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Photo: Courtesy of Gary R. Sullivan, photo by David Hansen
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Tall case clock

Object number



Casemaker Unknown
Clockmaker Thomas Claggett, ca. 1730–1797


94 3/4 21 3/8 11 1/4 in. (240.67 54.29 28.58 cm)



Current location

Private Collection


Made in Newport, Rhode Island
(view a map of Rhode Island)


Mahogany (primary); mahogany (dial mat, guides for hood, and waist blocks ); chestnut (back of hood, back board); pine (saddle board); yellow poplar (braces under hood); Spanish cedar (top of hood)


"THOMAS CLAGGETT NEWPORT," engraved in dial arch




Private collection, New York, 2016


The roof of the removable hood consists of four thin transverse boards shaped to align with the arched top of the hood?s backboard and entablature, to which they are nailed with brads. The boards are also nailed to two transverse battens within. These battens are set into grooves in the tops of the inside faces of the backboard and frieze. There is a large fastener on the top of the hood, near its highest point. The battens are also nailed from within the hood into the roof above. The back of the proper left batten is fixed with a brad through the backboard?s outer face. The hood?s backboard, whose rabbeted skirt is slightly incurvate to accommodate the case?s backboard, is fixed with brads into rabbets in the entablature boards and the back edges of the hood?s single-piece side boards, which have rectangular glazed portals. The sides are set into grooves in the tops of the hood base?s lateral boards. Single-piece architrave and cornice moldings are face-nailed to the entablature. Atop the pediment are simple block plinths with incised fronts. They support turned and partially reeded finials; the central one is plain. A fluted keystone is held on with wood-filled fasteners. At the back of the hood, tabs at the tops and bottoms of the fluted half-colonnettes are nailed into channels in the entablature above, glued to the routed backs of the abaci, capitals, bases and plinths, and nailed into channels in the back edges of the hood base. A single piece ogee molding, face-nailed to the base, is also notched to receive the colonnettes? tabs; it is slightly proud of the base?s bottom face, allowing the hood to slide over the case. The dial mat?s stiles are tenoned to the rails. Some joints have wood pins, some include nails, perhaps indicating old repairs. The glazed door?s stiles are tenoned and through-wood-pinned to its rails. The front rail of the hood base is tenoned and wood-pinned to the lateral rails. A large beaded-cove molding is fixed to the top of the waist with wood-filled fasteners. The waist?s rails are tenoned to its stiles without wood pins. The vertical door?s upper rail is tenoned and double-wood-pinned to its rails. Only the upper pin is visible in front. The lower stile is tenoned and single-wood-pinned to its rails; neither pin is visible in front. In the inside face of each rail is a large quarter-round molding, in the proper right lower corner above, and in proper left upper corner below. The panel applied to the door frame is held in place by a quarter round molding fixed with brads. In the front corners of the case?s waist are vertical chamfered glue blocks. Shadows and nail holes on the case back?s inside face indicate the former presence of horizontal battens above and below the waist?s door. The large ogee molding at the transition from waist to base is held on with brads and wood-filled fasteners. The single-piece base molding is similarly attached. Examined by P.E Kane, September 21, 2016; notes compiled by T.B. Lloyd.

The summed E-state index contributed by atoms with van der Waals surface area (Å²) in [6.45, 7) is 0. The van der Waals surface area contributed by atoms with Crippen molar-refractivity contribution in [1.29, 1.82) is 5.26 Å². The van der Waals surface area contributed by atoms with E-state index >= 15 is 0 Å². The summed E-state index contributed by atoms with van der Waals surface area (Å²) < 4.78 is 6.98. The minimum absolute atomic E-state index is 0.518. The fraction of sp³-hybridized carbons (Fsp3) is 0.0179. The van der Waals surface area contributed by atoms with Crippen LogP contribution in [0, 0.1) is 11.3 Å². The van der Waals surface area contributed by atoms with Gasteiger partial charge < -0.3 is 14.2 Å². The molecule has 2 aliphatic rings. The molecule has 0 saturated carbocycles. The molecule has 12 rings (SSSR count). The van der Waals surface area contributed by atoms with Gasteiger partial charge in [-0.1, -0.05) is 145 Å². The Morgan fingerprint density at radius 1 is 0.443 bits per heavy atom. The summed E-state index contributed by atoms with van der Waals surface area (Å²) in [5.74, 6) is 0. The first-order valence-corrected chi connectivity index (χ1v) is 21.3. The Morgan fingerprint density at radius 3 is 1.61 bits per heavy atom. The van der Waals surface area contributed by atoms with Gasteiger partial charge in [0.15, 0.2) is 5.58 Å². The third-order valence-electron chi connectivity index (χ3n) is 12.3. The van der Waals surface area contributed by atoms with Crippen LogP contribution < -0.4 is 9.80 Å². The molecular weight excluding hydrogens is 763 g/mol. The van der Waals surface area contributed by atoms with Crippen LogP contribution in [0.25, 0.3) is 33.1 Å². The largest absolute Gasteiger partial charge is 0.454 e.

Donald L. Fennimore and Frank L. Hohmann III, Claggett: Newport's Illustrious Clockmakers (Winterthur, Del.: Winterthur Museum, Garden, and Library, 2018), 111, 119–20, 152–53, 248, no. 25, TC-13, fig. 3.3, 3.12, 5.31.
The Claggetts of Newport: Master Clockmakers in Colonial America, exh. cat. (Newport, R I.: Redwood Library and Athenaeum, 2019), 38, ill.